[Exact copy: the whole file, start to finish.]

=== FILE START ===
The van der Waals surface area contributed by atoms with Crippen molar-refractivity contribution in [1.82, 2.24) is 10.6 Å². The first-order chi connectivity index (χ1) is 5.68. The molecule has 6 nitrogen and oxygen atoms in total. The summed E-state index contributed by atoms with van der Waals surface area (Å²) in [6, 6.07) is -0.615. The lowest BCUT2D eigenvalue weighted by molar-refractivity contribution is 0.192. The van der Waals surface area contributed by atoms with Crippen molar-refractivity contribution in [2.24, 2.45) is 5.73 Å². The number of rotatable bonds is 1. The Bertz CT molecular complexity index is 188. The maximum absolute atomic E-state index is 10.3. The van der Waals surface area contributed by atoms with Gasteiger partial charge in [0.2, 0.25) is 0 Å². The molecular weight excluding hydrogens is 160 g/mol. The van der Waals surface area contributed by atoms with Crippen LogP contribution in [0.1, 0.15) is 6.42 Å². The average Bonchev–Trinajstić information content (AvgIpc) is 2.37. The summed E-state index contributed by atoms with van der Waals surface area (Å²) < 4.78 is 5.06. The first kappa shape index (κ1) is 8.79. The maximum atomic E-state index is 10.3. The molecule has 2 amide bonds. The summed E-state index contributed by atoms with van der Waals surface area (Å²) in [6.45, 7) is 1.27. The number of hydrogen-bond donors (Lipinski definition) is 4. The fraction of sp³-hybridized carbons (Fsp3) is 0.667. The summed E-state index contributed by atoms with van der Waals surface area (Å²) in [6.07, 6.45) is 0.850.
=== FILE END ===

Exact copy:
The van der Waals surface area contributed by atoms with Crippen molar-refractivity contribution in [1.82, 2.24) is 10.6 Å². The first-order chi connectivity index (χ1) is 5.68. The molecule has 6 nitrogen and oxygen atoms in total. The summed E-state index contributed by atoms with van der Waals surface area (Å²) in [6, 6.07) is -0.615. The lowest BCUT2D eigenvalue weighted by molar-refractivity contribution is 0.192. The van der Waals surface area contributed by atoms with Crippen molar-refractivity contribution in [2.24, 2.45) is 5.73 Å². The number of rotatable bonds is 1. The Bertz CT molecular complexity index is 188. The maximum absolute atomic E-state index is 10.3. The van der Waals surface area contributed by atoms with Gasteiger partial charge in [0.2, 0.25) is 0 Å². The molecular weight excluding hydrogens is 160 g/mol. The van der Waals surface area contributed by atoms with Crippen LogP contribution in [0.1, 0.15) is 6.42 Å². The average Bonchev–Trinajstić information content (AvgIpc) is 2.37. The summed E-state index contributed by atoms with van der Waals surface area (Å²) < 4.78 is 5.06. The first kappa shape index (κ1) is 8.79. The maximum atomic E-state index is 10.3. The molecule has 2 amide bonds. The summed E-state index contributed by atoms with van der Waals surface area (Å²) in [6.45, 7) is 1.27. The number of hydrogen-bond donors (Lipinski definition) is 4. The fraction of sp³-hybridized carbons (Fsp3) is 0.667. The summed E-state index contributed by atoms with van der Waals surface area (Å²) in [6.07, 6.45) is 0.850.